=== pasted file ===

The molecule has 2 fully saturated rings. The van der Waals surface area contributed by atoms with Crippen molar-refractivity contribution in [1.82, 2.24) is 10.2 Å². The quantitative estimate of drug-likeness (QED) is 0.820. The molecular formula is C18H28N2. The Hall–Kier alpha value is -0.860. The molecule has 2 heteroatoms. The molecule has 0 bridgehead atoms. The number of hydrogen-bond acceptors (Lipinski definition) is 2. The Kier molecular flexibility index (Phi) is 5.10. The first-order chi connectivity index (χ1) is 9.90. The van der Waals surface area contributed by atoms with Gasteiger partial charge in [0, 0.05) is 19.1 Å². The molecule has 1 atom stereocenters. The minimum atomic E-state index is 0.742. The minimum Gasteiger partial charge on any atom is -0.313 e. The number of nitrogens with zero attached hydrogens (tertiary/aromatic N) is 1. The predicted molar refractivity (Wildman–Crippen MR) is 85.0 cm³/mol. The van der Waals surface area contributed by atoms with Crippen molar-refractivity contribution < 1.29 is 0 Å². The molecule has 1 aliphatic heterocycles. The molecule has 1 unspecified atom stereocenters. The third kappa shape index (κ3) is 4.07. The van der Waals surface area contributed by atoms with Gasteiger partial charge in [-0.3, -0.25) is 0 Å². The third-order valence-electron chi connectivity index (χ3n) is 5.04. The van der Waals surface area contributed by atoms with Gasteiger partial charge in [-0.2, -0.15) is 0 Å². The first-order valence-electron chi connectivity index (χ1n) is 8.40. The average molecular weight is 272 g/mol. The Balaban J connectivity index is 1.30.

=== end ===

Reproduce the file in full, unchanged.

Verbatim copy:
The molecule has 2 fully saturated rings. The van der Waals surface area contributed by atoms with Crippen molar-refractivity contribution in [1.82, 2.24) is 10.2 Å². The quantitative estimate of drug-likeness (QED) is 0.820. The molecular formula is C18H28N2. The Hall–Kier alpha value is -0.860. The molecule has 2 heteroatoms. The molecule has 0 bridgehead atoms. The number of hydrogen-bond acceptors (Lipinski definition) is 2. The Kier molecular flexibility index (Phi) is 5.10. The first-order chi connectivity index (χ1) is 9.90. The van der Waals surface area contributed by atoms with Gasteiger partial charge in [0, 0.05) is 19.1 Å². The molecule has 1 atom stereocenters. The minimum atomic E-state index is 0.742. The minimum Gasteiger partial charge on any atom is -0.313 e. The number of nitrogens with zero attached hydrogens (tertiary/aromatic N) is 1. The predicted molar refractivity (Wildman–Crippen MR) is 85.0 cm³/mol. The van der Waals surface area contributed by atoms with Crippen molar-refractivity contribution < 1.29 is 0 Å². The molecule has 1 aliphatic heterocycles. The molecule has 1 unspecified atom stereocenters. The third kappa shape index (κ3) is 4.07. The van der Waals surface area contributed by atoms with Gasteiger partial charge in [-0.3, -0.25) is 0 Å². The third-order valence-electron chi connectivity index (χ3n) is 5.04. The van der Waals surface area contributed by atoms with Gasteiger partial charge in [-0.2, -0.15) is 0 Å². The first-order valence-electron chi connectivity index (χ1n) is 8.40. The average molecular weight is 272 g/mol. The Balaban J connectivity index is 1.30.